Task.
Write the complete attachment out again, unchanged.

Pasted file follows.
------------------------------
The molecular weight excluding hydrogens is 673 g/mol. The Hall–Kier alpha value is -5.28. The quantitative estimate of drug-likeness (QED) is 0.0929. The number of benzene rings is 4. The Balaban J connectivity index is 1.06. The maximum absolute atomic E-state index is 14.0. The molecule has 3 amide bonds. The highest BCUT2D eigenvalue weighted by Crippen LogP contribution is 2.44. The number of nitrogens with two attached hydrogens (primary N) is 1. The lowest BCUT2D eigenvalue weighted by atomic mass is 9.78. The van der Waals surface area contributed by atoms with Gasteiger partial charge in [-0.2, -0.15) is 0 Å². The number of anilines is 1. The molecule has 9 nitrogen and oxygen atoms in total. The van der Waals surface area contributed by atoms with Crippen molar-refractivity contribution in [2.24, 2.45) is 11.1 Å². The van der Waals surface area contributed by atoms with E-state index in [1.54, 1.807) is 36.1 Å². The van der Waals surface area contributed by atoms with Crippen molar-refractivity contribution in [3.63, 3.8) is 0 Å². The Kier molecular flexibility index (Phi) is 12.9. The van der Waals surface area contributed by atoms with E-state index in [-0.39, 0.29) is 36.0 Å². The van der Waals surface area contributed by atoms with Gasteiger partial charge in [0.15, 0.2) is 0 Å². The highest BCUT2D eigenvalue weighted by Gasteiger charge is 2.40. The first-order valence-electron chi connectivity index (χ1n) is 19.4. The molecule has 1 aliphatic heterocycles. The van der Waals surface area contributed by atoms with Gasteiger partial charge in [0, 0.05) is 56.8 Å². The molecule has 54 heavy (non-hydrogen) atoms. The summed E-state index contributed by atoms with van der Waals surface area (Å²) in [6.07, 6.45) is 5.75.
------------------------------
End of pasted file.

The molecular weight excluding hydrogens is 673 g/mol. The Hall–Kier alpha value is -5.28. The quantitative estimate of drug-likeness (QED) is 0.0929. The number of benzene rings is 4. The Balaban J connectivity index is 1.06. The maximum absolute atomic E-state index is 14.0. The molecule has 3 amide bonds. The highest BCUT2D eigenvalue weighted by Crippen LogP contribution is 2.44. The number of nitrogens with two attached hydrogens (primary N) is 1. The lowest BCUT2D eigenvalue weighted by atomic mass is 9.78. The van der Waals surface area contributed by atoms with Gasteiger partial charge in [-0.2, -0.15) is 0 Å². The number of anilines is 1. The molecule has 9 nitrogen and oxygen atoms in total. The van der Waals surface area contributed by atoms with Crippen molar-refractivity contribution in [2.24, 2.45) is 11.1 Å². The van der Waals surface area contributed by atoms with E-state index in [1.54, 1.807) is 36.1 Å². The van der Waals surface area contributed by atoms with Crippen molar-refractivity contribution in [3.63, 3.8) is 0 Å². The Kier molecular flexibility index (Phi) is 12.9. The van der Waals surface area contributed by atoms with E-state index in [-0.39, 0.29) is 36.0 Å². The van der Waals surface area contributed by atoms with Gasteiger partial charge in [0.15, 0.2) is 0 Å². The highest BCUT2D eigenvalue weighted by Gasteiger charge is 2.40. The first-order valence-electron chi connectivity index (χ1n) is 19.4. The molecule has 1 aliphatic heterocycles. The van der Waals surface area contributed by atoms with Gasteiger partial charge in [0, 0.05) is 56.8 Å². The molecule has 54 heavy (non-hydrogen) atoms. The summed E-state index contributed by atoms with van der Waals surface area (Å²) in [6.07, 6.45) is 5.75.